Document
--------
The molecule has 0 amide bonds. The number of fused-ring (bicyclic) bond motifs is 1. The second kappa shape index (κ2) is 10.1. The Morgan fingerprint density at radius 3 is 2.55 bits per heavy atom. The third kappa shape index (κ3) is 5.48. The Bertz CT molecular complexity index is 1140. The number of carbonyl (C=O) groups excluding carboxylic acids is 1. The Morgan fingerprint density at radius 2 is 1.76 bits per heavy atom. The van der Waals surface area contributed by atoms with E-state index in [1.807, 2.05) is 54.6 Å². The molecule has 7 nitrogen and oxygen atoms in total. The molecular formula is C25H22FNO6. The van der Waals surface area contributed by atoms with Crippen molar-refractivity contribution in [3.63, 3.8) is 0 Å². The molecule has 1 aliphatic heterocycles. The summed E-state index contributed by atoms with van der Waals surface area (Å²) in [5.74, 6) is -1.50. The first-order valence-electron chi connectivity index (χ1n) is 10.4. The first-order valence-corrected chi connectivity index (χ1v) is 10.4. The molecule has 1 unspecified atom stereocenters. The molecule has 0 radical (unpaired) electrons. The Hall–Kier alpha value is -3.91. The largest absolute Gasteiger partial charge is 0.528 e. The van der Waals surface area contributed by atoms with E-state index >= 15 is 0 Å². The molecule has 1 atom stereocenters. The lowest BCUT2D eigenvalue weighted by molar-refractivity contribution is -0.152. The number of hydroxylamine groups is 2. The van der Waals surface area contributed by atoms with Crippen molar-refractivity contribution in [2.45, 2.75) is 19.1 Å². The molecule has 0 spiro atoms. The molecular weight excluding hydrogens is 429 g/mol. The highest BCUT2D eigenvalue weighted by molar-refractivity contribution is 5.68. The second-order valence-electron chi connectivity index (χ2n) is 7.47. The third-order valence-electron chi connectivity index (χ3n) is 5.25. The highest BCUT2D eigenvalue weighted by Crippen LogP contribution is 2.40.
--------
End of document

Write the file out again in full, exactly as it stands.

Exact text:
The molecule has 0 amide bonds. The number of fused-ring (bicyclic) bond motifs is 1. The second kappa shape index (κ2) is 10.1. The Morgan fingerprint density at radius 3 is 2.55 bits per heavy atom. The third kappa shape index (κ3) is 5.48. The Bertz CT molecular complexity index is 1140. The number of carbonyl (C=O) groups excluding carboxylic acids is 1. The Morgan fingerprint density at radius 2 is 1.76 bits per heavy atom. The van der Waals surface area contributed by atoms with E-state index in [1.807, 2.05) is 54.6 Å². The molecule has 7 nitrogen and oxygen atoms in total. The molecular formula is C25H22FNO6. The van der Waals surface area contributed by atoms with Crippen molar-refractivity contribution in [3.63, 3.8) is 0 Å². The molecule has 1 aliphatic heterocycles. The summed E-state index contributed by atoms with van der Waals surface area (Å²) in [5.74, 6) is -1.50. The first-order valence-electron chi connectivity index (χ1n) is 10.4. The first-order valence-corrected chi connectivity index (χ1v) is 10.4. The molecule has 1 unspecified atom stereocenters. The molecule has 0 radical (unpaired) electrons. The Hall–Kier alpha value is -3.91. The largest absolute Gasteiger partial charge is 0.528 e. The van der Waals surface area contributed by atoms with E-state index >= 15 is 0 Å². The molecule has 1 atom stereocenters. The lowest BCUT2D eigenvalue weighted by molar-refractivity contribution is -0.152. The number of hydroxylamine groups is 2. The van der Waals surface area contributed by atoms with Crippen molar-refractivity contribution in [2.45, 2.75) is 19.1 Å². The molecule has 0 spiro atoms. The molecular weight excluding hydrogens is 429 g/mol. The highest BCUT2D eigenvalue weighted by molar-refractivity contribution is 5.68. The second-order valence-electron chi connectivity index (χ2n) is 7.47. The third-order valence-electron chi connectivity index (χ3n) is 5.25. The highest BCUT2D eigenvalue weighted by Crippen LogP contribution is 2.40.